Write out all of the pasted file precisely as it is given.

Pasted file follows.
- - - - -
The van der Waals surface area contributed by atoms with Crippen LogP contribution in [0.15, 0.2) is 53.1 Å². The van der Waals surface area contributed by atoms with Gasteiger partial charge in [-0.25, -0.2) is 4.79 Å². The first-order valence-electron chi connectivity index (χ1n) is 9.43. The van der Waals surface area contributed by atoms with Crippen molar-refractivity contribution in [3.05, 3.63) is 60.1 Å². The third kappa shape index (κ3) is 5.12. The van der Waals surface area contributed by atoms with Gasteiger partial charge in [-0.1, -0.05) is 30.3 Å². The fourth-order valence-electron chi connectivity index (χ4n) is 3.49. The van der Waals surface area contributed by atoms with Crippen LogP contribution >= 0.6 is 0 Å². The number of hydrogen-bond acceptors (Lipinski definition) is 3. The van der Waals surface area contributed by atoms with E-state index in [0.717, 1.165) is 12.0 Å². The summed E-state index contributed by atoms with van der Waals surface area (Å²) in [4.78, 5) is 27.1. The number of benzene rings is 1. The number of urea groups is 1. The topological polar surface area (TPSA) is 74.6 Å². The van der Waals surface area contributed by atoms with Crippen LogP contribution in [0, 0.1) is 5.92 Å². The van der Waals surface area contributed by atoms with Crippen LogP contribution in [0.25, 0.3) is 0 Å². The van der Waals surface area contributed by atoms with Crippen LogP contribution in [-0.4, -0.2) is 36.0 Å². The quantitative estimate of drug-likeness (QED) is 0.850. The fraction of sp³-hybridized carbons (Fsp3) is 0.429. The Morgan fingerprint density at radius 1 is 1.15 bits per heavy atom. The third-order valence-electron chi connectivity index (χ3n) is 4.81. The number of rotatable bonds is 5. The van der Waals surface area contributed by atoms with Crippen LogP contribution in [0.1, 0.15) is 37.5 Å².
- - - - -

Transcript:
The van der Waals surface area contributed by atoms with Crippen LogP contribution in [0.15, 0.2) is 53.1 Å². The van der Waals surface area contributed by atoms with Gasteiger partial charge in [-0.25, -0.2) is 4.79 Å². The first-order valence-electron chi connectivity index (χ1n) is 9.43. The van der Waals surface area contributed by atoms with Crippen molar-refractivity contribution in [3.05, 3.63) is 60.1 Å². The third kappa shape index (κ3) is 5.12. The van der Waals surface area contributed by atoms with Gasteiger partial charge in [-0.1, -0.05) is 30.3 Å². The fourth-order valence-electron chi connectivity index (χ4n) is 3.49. The van der Waals surface area contributed by atoms with Crippen LogP contribution >= 0.6 is 0 Å². The number of hydrogen-bond acceptors (Lipinski definition) is 3. The van der Waals surface area contributed by atoms with E-state index in [0.717, 1.165) is 12.0 Å². The summed E-state index contributed by atoms with van der Waals surface area (Å²) in [4.78, 5) is 27.1. The number of benzene rings is 1. The number of urea groups is 1. The topological polar surface area (TPSA) is 74.6 Å². The van der Waals surface area contributed by atoms with Crippen LogP contribution in [0, 0.1) is 5.92 Å². The van der Waals surface area contributed by atoms with Crippen LogP contribution in [0.25, 0.3) is 0 Å². The van der Waals surface area contributed by atoms with Crippen LogP contribution in [-0.4, -0.2) is 36.0 Å². The quantitative estimate of drug-likeness (QED) is 0.850. The fraction of sp³-hybridized carbons (Fsp3) is 0.429. The Morgan fingerprint density at radius 1 is 1.15 bits per heavy atom. The third-order valence-electron chi connectivity index (χ3n) is 4.81. The number of rotatable bonds is 5. The van der Waals surface area contributed by atoms with Crippen LogP contribution in [0.1, 0.15) is 37.5 Å².